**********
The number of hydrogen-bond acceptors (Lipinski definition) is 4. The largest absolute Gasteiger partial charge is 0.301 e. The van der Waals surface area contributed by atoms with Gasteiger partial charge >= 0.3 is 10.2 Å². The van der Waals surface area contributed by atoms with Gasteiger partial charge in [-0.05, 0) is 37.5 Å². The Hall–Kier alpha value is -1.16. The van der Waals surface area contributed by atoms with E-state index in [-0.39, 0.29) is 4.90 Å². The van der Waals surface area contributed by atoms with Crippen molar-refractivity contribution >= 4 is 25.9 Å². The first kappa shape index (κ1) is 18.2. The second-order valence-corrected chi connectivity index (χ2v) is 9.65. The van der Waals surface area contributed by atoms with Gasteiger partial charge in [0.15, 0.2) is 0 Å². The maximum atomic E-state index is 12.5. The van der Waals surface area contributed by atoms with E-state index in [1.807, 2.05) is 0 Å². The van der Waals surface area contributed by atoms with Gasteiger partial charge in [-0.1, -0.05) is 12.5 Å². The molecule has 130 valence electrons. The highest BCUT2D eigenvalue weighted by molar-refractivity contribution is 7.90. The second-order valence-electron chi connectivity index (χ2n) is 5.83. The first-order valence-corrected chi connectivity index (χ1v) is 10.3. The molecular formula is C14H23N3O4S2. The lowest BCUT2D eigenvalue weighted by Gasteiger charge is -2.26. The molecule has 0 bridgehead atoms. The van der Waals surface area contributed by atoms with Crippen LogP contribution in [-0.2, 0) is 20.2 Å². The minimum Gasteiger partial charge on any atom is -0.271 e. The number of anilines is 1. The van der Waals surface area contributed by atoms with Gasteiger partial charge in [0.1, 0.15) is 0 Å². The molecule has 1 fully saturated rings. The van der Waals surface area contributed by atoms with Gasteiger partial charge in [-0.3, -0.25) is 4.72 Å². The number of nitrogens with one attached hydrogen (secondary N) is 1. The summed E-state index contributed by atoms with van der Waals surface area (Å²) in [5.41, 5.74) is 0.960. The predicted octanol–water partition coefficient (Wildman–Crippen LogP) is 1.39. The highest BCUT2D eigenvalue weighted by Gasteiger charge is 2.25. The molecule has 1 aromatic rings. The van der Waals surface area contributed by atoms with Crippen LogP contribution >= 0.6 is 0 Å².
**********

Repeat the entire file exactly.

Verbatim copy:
The number of hydrogen-bond acceptors (Lipinski definition) is 4. The largest absolute Gasteiger partial charge is 0.301 e. The van der Waals surface area contributed by atoms with Gasteiger partial charge >= 0.3 is 10.2 Å². The van der Waals surface area contributed by atoms with Gasteiger partial charge in [-0.05, 0) is 37.5 Å². The Hall–Kier alpha value is -1.16. The van der Waals surface area contributed by atoms with E-state index in [-0.39, 0.29) is 4.90 Å². The van der Waals surface area contributed by atoms with Crippen molar-refractivity contribution >= 4 is 25.9 Å². The first kappa shape index (κ1) is 18.2. The second-order valence-corrected chi connectivity index (χ2v) is 9.65. The van der Waals surface area contributed by atoms with Gasteiger partial charge in [0.15, 0.2) is 0 Å². The maximum atomic E-state index is 12.5. The van der Waals surface area contributed by atoms with E-state index in [1.807, 2.05) is 0 Å². The van der Waals surface area contributed by atoms with Gasteiger partial charge in [-0.1, -0.05) is 12.5 Å². The molecule has 130 valence electrons. The highest BCUT2D eigenvalue weighted by molar-refractivity contribution is 7.90. The second-order valence-electron chi connectivity index (χ2n) is 5.83. The first-order valence-corrected chi connectivity index (χ1v) is 10.3. The molecular formula is C14H23N3O4S2. The lowest BCUT2D eigenvalue weighted by Gasteiger charge is -2.26. The molecule has 0 bridgehead atoms. The van der Waals surface area contributed by atoms with Crippen LogP contribution in [-0.2, 0) is 20.2 Å². The minimum Gasteiger partial charge on any atom is -0.271 e. The number of anilines is 1. The van der Waals surface area contributed by atoms with Gasteiger partial charge in [0.1, 0.15) is 0 Å². The molecule has 1 fully saturated rings. The van der Waals surface area contributed by atoms with Gasteiger partial charge in [-0.3, -0.25) is 4.72 Å². The number of nitrogens with one attached hydrogen (secondary N) is 1. The summed E-state index contributed by atoms with van der Waals surface area (Å²) in [5.41, 5.74) is 0.960. The predicted octanol–water partition coefficient (Wildman–Crippen LogP) is 1.39. The highest BCUT2D eigenvalue weighted by Gasteiger charge is 2.25. The molecule has 1 aromatic rings. The van der Waals surface area contributed by atoms with Crippen LogP contribution >= 0.6 is 0 Å².